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Article Recommendation: Why Should I write my birth story?”

Article Recommendation: Why Should I write my birth story?”

Check out this great article about the importance of writing our birth stories. 

Interested in sharing your story? The Catalyst Center is now offering a monthly Birth Circle group! Call us at 720-675-7123 to learn more.

Book Review: “Hold Me Tight” by Susan Johnson (review by Kendra Doukas, MS, LMFT)

Kendra Doukas, MS, LMFTToday, one of our therapists, Kendra Doukas, MS, LMFT, is sharing her review of the book “Hold Me Tight” by Susan Johnson

I just finished re-reading what I consider to be some of the best information about couples and relationships out there, Dr. Susan Johnson’s “Hold Me Tight: Conversations for a Lifetime of Love” (2008). Dr. Johnson is the founder of Emotionally-Focused Couples Therapy and her book explores the attachment principles behind human connection, specifically within intimate partnerships. For many people, this book serves as a complete reframe of conflict within couples. We often try and tackle relationship conflict with tools and skill building. While these things are important, they often miss the mark.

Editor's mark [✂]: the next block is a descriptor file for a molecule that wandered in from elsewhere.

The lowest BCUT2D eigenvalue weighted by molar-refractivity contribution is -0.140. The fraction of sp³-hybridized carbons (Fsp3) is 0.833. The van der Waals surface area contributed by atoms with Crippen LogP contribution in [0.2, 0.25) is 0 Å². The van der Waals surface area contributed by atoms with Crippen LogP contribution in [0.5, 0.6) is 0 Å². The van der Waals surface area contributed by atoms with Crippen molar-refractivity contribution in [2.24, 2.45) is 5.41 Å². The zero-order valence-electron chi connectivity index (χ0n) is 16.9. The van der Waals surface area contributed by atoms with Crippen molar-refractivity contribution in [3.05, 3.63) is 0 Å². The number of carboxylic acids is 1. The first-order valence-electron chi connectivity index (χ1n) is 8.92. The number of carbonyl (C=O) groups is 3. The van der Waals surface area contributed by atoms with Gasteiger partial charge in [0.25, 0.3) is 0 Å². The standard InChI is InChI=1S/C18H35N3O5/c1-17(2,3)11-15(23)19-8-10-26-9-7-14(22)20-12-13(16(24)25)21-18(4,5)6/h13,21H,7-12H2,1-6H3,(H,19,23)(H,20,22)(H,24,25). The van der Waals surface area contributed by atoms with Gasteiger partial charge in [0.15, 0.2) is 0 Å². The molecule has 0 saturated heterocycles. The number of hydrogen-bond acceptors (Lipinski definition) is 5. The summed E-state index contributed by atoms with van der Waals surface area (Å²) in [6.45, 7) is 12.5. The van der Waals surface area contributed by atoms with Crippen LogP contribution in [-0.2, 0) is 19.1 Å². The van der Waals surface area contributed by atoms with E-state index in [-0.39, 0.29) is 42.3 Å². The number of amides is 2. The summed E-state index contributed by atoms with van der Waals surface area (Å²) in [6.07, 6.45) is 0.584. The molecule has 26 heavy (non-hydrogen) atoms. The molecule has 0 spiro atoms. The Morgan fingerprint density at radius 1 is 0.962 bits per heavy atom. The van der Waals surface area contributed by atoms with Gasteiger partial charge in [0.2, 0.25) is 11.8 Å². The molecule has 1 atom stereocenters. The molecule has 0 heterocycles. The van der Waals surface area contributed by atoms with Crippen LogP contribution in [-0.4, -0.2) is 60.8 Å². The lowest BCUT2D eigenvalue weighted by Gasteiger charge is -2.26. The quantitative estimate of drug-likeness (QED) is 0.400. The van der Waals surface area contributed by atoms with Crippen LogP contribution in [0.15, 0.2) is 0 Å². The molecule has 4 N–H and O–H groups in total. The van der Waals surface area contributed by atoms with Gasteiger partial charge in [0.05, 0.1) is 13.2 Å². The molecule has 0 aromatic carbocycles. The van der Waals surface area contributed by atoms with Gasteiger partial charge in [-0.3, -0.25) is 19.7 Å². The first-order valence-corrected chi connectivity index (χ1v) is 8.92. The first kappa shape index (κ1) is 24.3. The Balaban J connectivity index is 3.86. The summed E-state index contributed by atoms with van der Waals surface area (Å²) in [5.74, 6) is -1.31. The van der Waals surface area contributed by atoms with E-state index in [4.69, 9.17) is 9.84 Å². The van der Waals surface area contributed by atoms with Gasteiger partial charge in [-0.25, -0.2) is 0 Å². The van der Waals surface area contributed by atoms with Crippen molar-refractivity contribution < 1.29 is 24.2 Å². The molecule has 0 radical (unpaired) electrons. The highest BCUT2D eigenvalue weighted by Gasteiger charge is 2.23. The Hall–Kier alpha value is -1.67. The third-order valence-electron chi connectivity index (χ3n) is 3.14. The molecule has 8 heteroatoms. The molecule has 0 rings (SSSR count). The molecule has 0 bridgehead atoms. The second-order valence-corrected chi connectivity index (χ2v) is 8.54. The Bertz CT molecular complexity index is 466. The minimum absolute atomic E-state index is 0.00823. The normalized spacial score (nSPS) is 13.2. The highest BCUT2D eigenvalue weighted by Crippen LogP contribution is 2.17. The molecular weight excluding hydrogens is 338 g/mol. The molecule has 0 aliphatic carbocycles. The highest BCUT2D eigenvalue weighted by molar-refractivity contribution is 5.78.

In the book, Dr. Johnson beautifully illustrates how the basis of all human interaction is rooted in emotional connection and attachment. The way we feel safe or not in our partnerships mirrors the way we felt safe our not as infants with our caregivers. If we have a secure attachment with these fundamental people then research finds that we both give and seek love more readily. As it is put in the book, securely attached couples “roll with the hurts better.” These couples are also found to have healthier balance of separateness and togetherness, and tend to even like themselves better.